He was referring to a Hezbollah attack on an Israeli military convoy in the Israeli-occupied Shebaa Farms on Jan. 28 that killed two soldiers in response to an Israeli airstrike on a Hezbollah convoy in the Syrian town of Qunaitra in the Golan Heights on Jan. 18 that killed six party members and an Iranian commander.

“Hezbollah continues to make life and death decisions for all of Lebanon, yet consults no one, is accountable to no Lebanese, and answers to foreign powers,” Hale said, clearly referring to Iran, Hezbollah’s benefactor.

The U.S. ambassador praised the role of the Lebanese Army and security forces in defending Lebanon against the threat of terrorism.

“As you face these security challenges arising from Syria, it is important to look at Lebanon’s sources of strength. First, the Army and security services have the will and commitment to defend Lebanon, and are doing so with courage,” he said.

“Second, the Lebanese nation is united behind the effort to counter violent extremism. Third, you are not alone. You can count on continuous and meaningful support from the United States and others to ensure that the Army has the means to fight.”

“Fourth, our common values distinguish us from these barbaric extremists. Our values are stronger than the false appeal from the extremists, and therefore we will prevail,” Hale said.

“And finally, the international community may have differences elsewhere in the region, but it is united in its desire to help Lebanon insulate itself from these external threats and conflicts.”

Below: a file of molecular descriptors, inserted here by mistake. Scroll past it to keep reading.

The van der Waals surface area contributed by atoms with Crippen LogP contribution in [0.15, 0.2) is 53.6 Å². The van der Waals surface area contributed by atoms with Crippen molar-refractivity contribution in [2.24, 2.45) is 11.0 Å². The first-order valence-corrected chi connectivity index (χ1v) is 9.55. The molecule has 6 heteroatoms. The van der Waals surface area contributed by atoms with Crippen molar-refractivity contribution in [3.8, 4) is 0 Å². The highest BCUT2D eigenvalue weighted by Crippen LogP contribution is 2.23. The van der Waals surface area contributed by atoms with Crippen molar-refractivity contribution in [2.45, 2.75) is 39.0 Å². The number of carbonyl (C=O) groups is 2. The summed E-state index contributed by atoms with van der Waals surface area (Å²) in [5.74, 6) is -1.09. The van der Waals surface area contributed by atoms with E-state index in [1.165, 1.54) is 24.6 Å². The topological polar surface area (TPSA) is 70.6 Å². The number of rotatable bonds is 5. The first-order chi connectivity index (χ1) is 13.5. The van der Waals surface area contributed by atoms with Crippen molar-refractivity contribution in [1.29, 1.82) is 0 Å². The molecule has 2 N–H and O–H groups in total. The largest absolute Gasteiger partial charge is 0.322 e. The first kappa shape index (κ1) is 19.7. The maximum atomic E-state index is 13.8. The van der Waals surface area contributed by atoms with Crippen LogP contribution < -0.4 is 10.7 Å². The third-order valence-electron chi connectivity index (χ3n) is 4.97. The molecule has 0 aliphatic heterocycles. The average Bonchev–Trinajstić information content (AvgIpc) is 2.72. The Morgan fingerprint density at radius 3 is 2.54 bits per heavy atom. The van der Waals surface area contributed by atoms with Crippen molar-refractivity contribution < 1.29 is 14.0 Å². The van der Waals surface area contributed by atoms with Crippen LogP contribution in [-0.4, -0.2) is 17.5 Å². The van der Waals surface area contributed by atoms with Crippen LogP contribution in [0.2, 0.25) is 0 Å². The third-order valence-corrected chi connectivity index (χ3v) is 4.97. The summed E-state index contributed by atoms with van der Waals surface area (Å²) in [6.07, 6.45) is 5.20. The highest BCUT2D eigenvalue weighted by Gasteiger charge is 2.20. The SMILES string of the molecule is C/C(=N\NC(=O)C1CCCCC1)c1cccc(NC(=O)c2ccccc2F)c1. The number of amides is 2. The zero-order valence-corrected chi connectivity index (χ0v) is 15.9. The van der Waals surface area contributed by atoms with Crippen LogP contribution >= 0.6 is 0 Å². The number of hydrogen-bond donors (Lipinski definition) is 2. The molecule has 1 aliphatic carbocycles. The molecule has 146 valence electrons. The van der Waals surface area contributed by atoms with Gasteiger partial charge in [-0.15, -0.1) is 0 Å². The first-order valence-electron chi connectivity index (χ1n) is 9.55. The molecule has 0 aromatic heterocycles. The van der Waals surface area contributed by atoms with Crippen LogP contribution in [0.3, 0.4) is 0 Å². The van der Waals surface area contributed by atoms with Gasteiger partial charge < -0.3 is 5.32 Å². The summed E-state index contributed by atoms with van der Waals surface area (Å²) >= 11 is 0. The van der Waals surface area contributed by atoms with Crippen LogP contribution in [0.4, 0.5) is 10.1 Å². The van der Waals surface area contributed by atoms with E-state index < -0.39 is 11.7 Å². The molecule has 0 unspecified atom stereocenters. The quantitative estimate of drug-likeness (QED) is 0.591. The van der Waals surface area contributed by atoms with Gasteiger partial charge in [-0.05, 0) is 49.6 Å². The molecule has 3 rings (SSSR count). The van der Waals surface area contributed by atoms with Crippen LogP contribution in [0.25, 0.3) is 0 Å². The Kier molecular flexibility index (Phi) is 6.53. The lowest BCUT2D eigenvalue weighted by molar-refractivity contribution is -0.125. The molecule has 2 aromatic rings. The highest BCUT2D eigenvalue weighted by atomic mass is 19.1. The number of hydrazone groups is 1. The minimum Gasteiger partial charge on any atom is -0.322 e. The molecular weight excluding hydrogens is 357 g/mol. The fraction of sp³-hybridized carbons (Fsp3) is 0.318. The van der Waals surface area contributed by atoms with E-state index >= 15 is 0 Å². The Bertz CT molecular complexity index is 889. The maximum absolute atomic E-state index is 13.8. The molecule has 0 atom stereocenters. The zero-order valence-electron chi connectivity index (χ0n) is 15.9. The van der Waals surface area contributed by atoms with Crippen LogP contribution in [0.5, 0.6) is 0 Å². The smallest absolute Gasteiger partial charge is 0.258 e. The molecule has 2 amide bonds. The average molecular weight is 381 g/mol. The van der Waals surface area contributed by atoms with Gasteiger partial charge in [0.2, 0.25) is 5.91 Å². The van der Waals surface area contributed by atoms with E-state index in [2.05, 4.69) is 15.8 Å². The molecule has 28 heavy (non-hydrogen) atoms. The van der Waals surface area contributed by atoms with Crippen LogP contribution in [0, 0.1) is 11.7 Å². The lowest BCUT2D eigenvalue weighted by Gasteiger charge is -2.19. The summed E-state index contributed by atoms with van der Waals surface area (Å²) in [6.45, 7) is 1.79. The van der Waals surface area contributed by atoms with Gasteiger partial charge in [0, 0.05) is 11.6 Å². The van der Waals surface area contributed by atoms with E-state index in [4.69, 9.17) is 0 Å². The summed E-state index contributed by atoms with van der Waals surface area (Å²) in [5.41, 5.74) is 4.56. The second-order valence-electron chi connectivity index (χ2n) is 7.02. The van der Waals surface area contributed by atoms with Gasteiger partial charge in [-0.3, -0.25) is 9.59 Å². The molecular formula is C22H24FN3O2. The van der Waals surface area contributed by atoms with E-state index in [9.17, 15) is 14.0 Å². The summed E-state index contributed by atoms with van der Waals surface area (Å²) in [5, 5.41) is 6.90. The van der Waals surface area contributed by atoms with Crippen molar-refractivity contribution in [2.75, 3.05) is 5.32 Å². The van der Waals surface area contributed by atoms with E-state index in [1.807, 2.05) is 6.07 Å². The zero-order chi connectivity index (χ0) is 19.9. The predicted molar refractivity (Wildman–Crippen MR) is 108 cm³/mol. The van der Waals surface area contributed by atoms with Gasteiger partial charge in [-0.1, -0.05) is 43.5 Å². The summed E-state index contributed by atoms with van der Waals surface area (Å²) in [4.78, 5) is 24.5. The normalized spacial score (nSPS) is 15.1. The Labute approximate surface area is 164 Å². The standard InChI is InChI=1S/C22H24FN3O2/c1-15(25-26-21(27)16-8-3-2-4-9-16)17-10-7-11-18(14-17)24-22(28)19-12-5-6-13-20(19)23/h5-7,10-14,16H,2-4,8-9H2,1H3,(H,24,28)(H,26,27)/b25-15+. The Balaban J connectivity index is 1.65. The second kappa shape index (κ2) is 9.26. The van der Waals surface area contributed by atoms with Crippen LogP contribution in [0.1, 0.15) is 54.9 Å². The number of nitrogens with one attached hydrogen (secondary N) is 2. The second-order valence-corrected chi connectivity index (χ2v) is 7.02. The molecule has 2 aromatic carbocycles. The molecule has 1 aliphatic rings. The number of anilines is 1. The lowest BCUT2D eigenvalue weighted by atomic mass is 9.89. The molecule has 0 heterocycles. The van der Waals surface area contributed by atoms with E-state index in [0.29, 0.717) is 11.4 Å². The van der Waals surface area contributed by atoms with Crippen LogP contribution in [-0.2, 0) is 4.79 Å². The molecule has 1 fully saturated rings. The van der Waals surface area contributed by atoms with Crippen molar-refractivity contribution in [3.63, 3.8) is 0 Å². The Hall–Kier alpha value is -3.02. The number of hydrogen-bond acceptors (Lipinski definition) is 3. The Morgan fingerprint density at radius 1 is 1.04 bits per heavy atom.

Meanwhile, a Syrian suspect who was being treated at a Bekaa Valley hospital for wounds sustained in recent clashes with the Lebanese Army in the northeastern town of Ras Baalbek has emerged as a key ISIS commander, according to a military statement Friday.

The statement said Hasan Ghorli, nicknamed Abu Hareth al-Ansari, “is one of the most dangerous detained terrorists.”

Ghorli was arrested March 2 for his role in the August battle against the Lebanese Army on the outskirts of the northeastern border town of Arsal and the Feb. 23 attack on an Army post in Tallet al-Hamra on the outskirts of Ras Baalbek, which left him wounded after soldiers repelled the militants.

The Army said Ghorli confessed he belonged to ISIS and that he had headed an armed group that pledged allegiance to ISIS in July 2014 and made a decision to attack military positions following the arrest of ISIS commander Imad Jomaa, whose detention triggered the bloody clashes in Arsal in August.

During interrogation, Ghorli also admitted that he would take the place of other guards protecting the kidnapped Lebanese servicemen and moving them from one place to another.

He also said he witnessed the murder of Lebanese Corp. Ali al-Ali and revealed the identity of the ISIS militant who beheaded soldiers Ali al-Sayyed and Abbas Medlej, according to the statement.

A senior military official said Ghorli, who was arrested by Army Intelligence, had been referred to a military court for further interrogation. “Ghorli has made important confessions which we cannot disclose now because they will help the Army in its battle against terrorism,” the official told The Daily Star.